by Anthony Sistilli
Learn your coding fundamentals: the main differences between sets and arrays
A question I get a lot from my CS students at The Forge is why I often use sets instead of plain old arrays in interview problems.
To answer that question, we have to understand the fundamental differences between a set and an array.
If you are a visual learner and prefer a video explanation, here’s a 3 minute video that explains the answer (albeit in less depth).
Arrays were one of the first data structures I learned how to use.
Not only are they a fundamental data structure used in almost every coding application, but they’re fairly easy to understand as well.
It wasn’t until way later in my software career that I got introduced to the array’s strange, but magical, cousin:
Sets are like arrays… except they’re not.
Let’s quickly remind ourselves about how an array works
- Are ordered
- Have indices starting at 0
- Can contain duplicate elements
- Have a O(n) lookup time when you search for an element
However, sets behave a bit differently
- Are unordered (in almost all languages)
- Have hashed indices
- Can NOT contain duplicate elements
- Have a O(1) lookup time when searching for an element
Let’s take a more in-depth look.
1. Sets Insert By Hashing
The elements in a set are stored quite differently than that of an array.
The way a set stores its elements is by Hashing.
Let’s say you want to store the character “A” in a set and an array.
The array would simply find the next available index, unless otherwise specified, and place the element in that index.
With hashing, however, things look a bit different.
How Hashing Works
Hashing is the act of taking in input (x), distorting it with a specific hash function (h), and getting a final output (y).
Basically h(x) = (y)
Looks a bit confusing right?
Don’t worry! This should clear things up.
An easy example of a hashing function (h) could be appending “asdf” to the end of your input (x).
If (x) is “A” and appending “asdf” is (h), the output (y) would simply be as follows:
“A” + “asdf” →“Aasdf”
So “Aasdf” would be our (y).
So, how does a set use Hashing?
A set uses hashing to decide where to store your input (x).
In a nutshell, a set takes your input, hashes it, and stores it at the index that matches the hashed input, AKA the output (y).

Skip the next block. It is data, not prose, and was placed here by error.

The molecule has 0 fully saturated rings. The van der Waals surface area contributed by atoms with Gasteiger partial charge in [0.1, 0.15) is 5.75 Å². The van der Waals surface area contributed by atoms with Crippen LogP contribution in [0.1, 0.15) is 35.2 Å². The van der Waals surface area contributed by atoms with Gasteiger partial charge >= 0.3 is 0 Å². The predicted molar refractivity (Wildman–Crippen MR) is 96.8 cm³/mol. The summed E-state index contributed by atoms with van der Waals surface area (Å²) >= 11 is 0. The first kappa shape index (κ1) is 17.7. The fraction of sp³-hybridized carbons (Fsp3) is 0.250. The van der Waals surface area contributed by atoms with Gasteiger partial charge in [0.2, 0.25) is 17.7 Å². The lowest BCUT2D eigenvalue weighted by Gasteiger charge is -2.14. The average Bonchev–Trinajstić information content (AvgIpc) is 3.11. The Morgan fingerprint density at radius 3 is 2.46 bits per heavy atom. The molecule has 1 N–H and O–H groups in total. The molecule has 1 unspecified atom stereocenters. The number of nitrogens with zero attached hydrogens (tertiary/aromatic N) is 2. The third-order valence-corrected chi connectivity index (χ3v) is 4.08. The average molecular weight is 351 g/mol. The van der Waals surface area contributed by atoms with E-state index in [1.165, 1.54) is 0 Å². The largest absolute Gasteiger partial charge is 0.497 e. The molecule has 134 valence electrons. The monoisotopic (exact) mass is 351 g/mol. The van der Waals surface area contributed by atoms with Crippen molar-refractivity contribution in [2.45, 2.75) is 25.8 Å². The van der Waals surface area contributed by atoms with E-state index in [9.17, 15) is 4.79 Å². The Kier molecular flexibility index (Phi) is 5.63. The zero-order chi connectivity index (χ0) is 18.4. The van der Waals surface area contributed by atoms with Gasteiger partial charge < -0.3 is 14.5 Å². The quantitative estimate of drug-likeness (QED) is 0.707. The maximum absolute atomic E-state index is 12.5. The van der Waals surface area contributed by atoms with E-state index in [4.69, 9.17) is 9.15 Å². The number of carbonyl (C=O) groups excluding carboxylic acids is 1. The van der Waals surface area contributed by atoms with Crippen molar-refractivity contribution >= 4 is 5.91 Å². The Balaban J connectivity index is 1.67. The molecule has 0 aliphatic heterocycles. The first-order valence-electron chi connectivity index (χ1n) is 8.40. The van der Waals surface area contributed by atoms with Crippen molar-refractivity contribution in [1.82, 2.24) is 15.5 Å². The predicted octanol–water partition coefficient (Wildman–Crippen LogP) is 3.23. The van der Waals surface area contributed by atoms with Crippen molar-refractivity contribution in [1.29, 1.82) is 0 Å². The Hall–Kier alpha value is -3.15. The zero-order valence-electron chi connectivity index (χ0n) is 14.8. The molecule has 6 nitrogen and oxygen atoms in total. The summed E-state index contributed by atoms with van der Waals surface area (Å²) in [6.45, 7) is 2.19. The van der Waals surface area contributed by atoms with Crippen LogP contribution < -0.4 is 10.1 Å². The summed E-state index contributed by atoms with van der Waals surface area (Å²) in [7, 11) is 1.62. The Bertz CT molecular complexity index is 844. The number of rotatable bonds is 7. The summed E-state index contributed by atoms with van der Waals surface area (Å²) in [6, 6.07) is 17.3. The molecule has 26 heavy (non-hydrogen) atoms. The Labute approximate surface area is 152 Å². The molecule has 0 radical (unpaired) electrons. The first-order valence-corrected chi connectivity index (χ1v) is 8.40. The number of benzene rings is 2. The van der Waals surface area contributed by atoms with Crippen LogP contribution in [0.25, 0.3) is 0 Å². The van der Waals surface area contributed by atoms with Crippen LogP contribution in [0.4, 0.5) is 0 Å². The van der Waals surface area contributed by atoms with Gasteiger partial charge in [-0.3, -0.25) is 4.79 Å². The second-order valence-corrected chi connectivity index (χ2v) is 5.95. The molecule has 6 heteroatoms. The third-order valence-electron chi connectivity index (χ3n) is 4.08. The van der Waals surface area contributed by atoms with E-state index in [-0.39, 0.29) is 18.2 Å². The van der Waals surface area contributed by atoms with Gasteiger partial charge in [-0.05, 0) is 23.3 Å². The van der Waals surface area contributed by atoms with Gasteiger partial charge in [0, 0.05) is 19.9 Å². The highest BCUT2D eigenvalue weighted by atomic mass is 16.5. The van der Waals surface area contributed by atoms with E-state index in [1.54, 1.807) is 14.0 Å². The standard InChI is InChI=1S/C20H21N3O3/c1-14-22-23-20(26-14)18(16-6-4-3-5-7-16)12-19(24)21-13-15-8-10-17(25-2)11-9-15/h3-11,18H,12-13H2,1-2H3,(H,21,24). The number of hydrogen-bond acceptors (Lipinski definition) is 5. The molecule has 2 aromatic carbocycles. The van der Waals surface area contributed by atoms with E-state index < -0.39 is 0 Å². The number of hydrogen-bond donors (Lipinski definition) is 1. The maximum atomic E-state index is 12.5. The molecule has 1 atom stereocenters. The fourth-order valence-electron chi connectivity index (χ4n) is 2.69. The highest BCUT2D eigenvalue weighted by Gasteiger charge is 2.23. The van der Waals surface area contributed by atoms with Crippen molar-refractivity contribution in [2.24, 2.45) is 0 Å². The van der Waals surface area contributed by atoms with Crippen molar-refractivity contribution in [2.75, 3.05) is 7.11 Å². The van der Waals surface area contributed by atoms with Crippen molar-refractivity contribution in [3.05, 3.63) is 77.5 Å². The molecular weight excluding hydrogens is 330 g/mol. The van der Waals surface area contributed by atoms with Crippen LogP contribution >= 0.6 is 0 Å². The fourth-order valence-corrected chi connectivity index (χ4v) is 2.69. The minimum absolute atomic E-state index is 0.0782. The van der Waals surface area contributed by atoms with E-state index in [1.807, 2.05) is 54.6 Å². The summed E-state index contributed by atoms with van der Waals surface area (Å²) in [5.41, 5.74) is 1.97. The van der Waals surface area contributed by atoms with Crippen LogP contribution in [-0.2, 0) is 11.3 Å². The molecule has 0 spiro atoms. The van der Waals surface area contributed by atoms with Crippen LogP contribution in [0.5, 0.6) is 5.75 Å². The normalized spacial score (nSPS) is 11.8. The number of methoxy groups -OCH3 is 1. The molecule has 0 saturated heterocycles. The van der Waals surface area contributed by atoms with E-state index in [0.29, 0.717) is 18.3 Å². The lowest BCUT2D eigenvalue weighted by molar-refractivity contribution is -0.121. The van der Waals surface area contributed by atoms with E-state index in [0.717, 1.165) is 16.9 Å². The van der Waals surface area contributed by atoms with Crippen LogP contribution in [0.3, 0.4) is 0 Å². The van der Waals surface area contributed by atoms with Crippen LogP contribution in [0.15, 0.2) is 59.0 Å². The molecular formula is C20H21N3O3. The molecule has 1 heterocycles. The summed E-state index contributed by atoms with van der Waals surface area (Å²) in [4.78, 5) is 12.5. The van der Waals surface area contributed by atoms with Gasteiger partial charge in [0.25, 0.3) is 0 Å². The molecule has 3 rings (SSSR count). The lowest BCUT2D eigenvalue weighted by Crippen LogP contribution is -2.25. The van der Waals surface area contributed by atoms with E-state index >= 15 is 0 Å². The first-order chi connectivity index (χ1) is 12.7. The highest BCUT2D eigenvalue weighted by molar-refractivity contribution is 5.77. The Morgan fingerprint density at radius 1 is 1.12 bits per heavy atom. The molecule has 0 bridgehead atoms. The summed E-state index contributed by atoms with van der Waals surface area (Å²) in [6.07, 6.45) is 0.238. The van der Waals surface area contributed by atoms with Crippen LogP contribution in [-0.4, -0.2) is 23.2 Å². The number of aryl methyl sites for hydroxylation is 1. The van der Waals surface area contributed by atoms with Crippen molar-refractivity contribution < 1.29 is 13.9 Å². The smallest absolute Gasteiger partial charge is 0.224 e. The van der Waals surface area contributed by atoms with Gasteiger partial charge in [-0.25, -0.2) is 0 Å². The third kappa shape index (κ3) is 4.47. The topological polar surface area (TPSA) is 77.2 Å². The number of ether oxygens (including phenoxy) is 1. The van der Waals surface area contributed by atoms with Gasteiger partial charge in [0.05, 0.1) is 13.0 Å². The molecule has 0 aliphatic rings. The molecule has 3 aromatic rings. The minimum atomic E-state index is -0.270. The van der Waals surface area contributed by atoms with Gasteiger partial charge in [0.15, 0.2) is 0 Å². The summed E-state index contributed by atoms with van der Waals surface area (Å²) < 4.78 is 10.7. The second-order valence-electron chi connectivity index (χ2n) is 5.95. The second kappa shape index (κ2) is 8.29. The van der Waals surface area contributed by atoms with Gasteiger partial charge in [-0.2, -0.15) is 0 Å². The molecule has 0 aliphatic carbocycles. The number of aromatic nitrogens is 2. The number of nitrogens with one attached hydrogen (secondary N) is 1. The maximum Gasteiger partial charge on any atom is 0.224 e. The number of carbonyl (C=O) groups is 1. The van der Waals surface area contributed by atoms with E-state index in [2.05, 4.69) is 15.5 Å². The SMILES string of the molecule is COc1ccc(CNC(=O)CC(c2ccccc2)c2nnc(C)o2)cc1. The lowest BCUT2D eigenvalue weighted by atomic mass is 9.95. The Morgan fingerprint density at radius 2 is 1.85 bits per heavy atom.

This is the reason why sets are unordered in most languages.
Array indexing is easy, 0 to n, so you can easily remember what comes next.
But with the complex hashing functions most compilers use, the order that the elements were inserted in can’t be found unless you keep a secondary indexing mechanism.
2. Sets Can Not Contain Duplicates
A set can only contain unique elements.
Contrary to how it sounds, this can actually be extremely helpful in a lot of situations, including Google Interview Questions.
Why does it do that, you ask?
Well, because of hashing!
Since my hashing function (h) will remain consistent as my program runs, inputting the same (x) will always give you the same (y).
That means if I tried to insert a second “A”, my hashing function would output the same address as the first “A”, and it would simply overwrite it!
With an array, it would simply append the second “A” to the next available index.
3. Sets Have An O(1) Lookup Time
Let’s say you have an array of n elements, where n is a big number, and you wanted to see if “A” existed in that array.
Well, worst case scenario, “A” doesn’t exist.
And to find that out, you would have to iterate through all n of those elements!
That gives an Array a time complexity of O(n) when it comes to looking up an element.
We can save a lot of time with a Set
If we wanted to find whether or not an element exists in our set, all we have to do is hash that element and check the index!
Remember: The index an element is stored in is connected to the element itself.
Therefore, if we wanted to see whether or not “A” existed in our set, we would just have to hash it (+ “asdf”) and check that index!
Since this process will always take a constant amount of operations, no matter how big the set is, it has a constant time complexity.
That means a set has a time complexity of O(1) when it comes to looking up an element… Which is a huge improvement!
Can you think of any situations where this is useful?
If you can’t, check out this Google Interview Question where a set makes all the difference!
Thanks for reading!
P.S — For more data structures & algorithms tutorials, and interview prep, check out www.TheForge.ca!
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